Sure, prices in oligopolistic markets are likely to be higher than in more competitive markets “but it is not the case that this can explain the continuous rise in prices; that would require a change in the competitive conditions, something that is not clearly taken place in the last two years.”  Higher inflation can occur both with fairly competitive or oligopolistic market structures. In the late 19th century, the so-called Gilded Age Era was characterized by the rise of cartels, but with deflation in prices; and the 1990s, often seen as a second Gilded Age with increasing market concentration, experienced a so-called Great Moderation in price inflation ie disinflation. Indeed, in the last big inflationary spiral of the 1970s, profits actually fell.  According to Sylos-Labini, wiring then: “the decline of the share of profits in several capitalist countries can be attributed primarily to the persistent increase of direct costs in labor, raw materials, and energy”. This contradicts views according to which: “Companies with enough market power can also unilaterally raise prices in a quest for greater and greater profits” as MMT economist, Stephanie Kelton has argued.

In a recently widely acclaimed paper, Isabella Weber and Evan Wasner, Sellers’ inflation, profits and conflict: why can large firms hike prices in an emergency? argue that To link market power to the sudden increases in profits, it is necessary to examine why large firms have raised prices in the context of the pandemic but kept prices stable in the preceding decades. This implies that market power is not constant but can change dynamically in a changing supply environment.”  They point out that that, before the pandemic, there was a long period of relative macroeconomic price stability, with low inflation and generally shared growth in nominal value added between wages and profits.

It was only in the post-pandemic period of the last two years that profits have usurped a greater share of the value in price increases per unit of output.  But as their table shows, in the first part of 2020, it was wages that gained most from price rises as profits dived in the pandemic slump.  Through 2021 those relative shares were gradually reversed and profits reaped the lion’s share.  But in 2022, the wage-profit share in the value of price rises was pretty even.  Indeed, in Q3 2022, labor’s share in price rises was greater.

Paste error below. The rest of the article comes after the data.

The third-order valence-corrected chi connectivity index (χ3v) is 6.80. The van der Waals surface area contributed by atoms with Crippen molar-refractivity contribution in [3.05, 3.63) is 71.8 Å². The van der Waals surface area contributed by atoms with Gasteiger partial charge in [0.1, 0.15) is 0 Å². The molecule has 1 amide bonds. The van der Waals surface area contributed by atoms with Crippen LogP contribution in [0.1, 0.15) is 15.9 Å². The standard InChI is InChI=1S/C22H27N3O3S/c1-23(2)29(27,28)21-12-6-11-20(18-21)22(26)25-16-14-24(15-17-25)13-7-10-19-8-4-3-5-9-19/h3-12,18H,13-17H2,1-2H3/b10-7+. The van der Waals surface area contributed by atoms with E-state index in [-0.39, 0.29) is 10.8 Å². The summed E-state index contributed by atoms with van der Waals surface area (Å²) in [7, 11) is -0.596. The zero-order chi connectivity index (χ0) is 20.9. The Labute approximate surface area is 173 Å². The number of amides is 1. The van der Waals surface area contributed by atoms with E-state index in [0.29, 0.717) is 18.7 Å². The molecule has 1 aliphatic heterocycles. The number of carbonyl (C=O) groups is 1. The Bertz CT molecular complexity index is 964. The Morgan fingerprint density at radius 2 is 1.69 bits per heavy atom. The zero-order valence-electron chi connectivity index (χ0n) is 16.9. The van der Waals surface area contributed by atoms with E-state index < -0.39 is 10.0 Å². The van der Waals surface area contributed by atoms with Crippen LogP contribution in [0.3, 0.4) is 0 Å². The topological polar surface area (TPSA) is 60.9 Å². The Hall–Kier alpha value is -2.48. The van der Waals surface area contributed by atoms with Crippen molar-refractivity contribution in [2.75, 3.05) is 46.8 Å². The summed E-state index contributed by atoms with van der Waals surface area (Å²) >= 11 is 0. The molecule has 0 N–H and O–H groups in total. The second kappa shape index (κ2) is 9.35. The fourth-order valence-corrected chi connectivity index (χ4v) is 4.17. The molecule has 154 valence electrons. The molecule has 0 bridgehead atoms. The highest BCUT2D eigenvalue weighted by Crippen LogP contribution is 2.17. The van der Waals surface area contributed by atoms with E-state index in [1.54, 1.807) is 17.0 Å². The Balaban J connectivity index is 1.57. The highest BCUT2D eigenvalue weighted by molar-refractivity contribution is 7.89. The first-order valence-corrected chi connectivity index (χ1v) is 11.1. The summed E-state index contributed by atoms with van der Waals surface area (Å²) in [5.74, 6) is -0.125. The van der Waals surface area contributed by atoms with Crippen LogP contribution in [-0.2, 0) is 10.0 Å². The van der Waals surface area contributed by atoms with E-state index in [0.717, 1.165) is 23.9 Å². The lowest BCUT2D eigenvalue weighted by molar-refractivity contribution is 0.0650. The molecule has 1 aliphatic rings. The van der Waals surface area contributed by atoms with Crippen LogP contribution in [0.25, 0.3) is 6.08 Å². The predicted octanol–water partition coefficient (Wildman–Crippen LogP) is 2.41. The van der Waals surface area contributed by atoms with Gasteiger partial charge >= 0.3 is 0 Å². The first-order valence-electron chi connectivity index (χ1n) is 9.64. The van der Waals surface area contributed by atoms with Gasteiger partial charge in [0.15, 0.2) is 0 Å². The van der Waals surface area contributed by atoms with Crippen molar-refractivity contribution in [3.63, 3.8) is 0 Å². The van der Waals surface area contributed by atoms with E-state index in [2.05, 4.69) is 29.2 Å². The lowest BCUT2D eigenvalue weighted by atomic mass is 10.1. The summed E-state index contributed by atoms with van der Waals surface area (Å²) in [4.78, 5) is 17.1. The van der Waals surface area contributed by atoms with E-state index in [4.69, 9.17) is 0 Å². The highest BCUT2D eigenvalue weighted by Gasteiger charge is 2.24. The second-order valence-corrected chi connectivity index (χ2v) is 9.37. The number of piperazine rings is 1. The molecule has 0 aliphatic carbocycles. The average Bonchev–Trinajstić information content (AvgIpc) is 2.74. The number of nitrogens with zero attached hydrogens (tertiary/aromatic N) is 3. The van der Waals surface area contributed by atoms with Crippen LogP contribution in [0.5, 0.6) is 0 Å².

So it all depends on the point in the cycle of expansion and contraction that a capitalist economy is undergoing, not on the ability of monopolies to ‘price gouge’ as such.  The data suggest that, in the period of supply chain blockages and sharply rising basic commodity prices (food, energy), firms with pricing power hiked prices to sustain and even increase profits (2020-21).  But as supply blockages subsided and production picked up in 2021-22, competition increased and further profit mark-ups could not be sustained.

As Vernengo and Ramon conclude: “The persistence of contractionary demand, mostly monetary, policy as the main tool to contain inflation seems to respond more to the prevailing prejudices and the ideological biases of the profession, than to the analysis of the real causes of inflation.” On the other hand,“It is not helpful that the main challenge to this consensus has been to blame corporations for increasing their profit margins, since this view also provides an incorrect explanation for the recent acceleration of inflation. The main culprit for the inflationary acceleration in the U.S. and most advanced economies is related to the supply side snags, and the shock to energy and food prices resulting from the pandemic and the war in the Ukraine.”

Central bankers and the mainstream ignore all this debate and continue with their claims that it is excessive money, or excessive aggregate demand and wage rises that is causing the inflationary spiral. Their policy answer is to raise interest rates and reduce money supply to restrict demand and, as unemployment rises, weaken wage bargaining power.

What should be the policy against accelerating inflation?  Weber and other leftists have argued for the introduction of price controls as the alternative to central bank policies.  I have argued against price controls as an effective policy to control generalized inflation, especially as current inflation,is being driven by international energy and food prices.  Controlling energy prices at the domestic consumer end would not solve price rises at the producer end, but simply drive private energy supplies into bankruptcy.  That would force governments to reverse controls or take over companies. Indeed, that poses the best policy answer: public ownership of the international energy and food companies that operate throughout the global supply chain.

In the meantime, price controls or not, the reality is that, as economies go into 2023, headline inflation rates are falling, as energy and food prices fall back.  And so are profit margins as the major economies slip into a slump.

Sure, so-called ‘core inflation’ (excluding food and energy) remains ‘sticky’, so that even in a slump, inflation rates are likely to stay above the average rates prior to the pandemic slump.  But it’s the slump that will end high inflation (as it did in the early 1980s), not interest-rate hikes or price controls.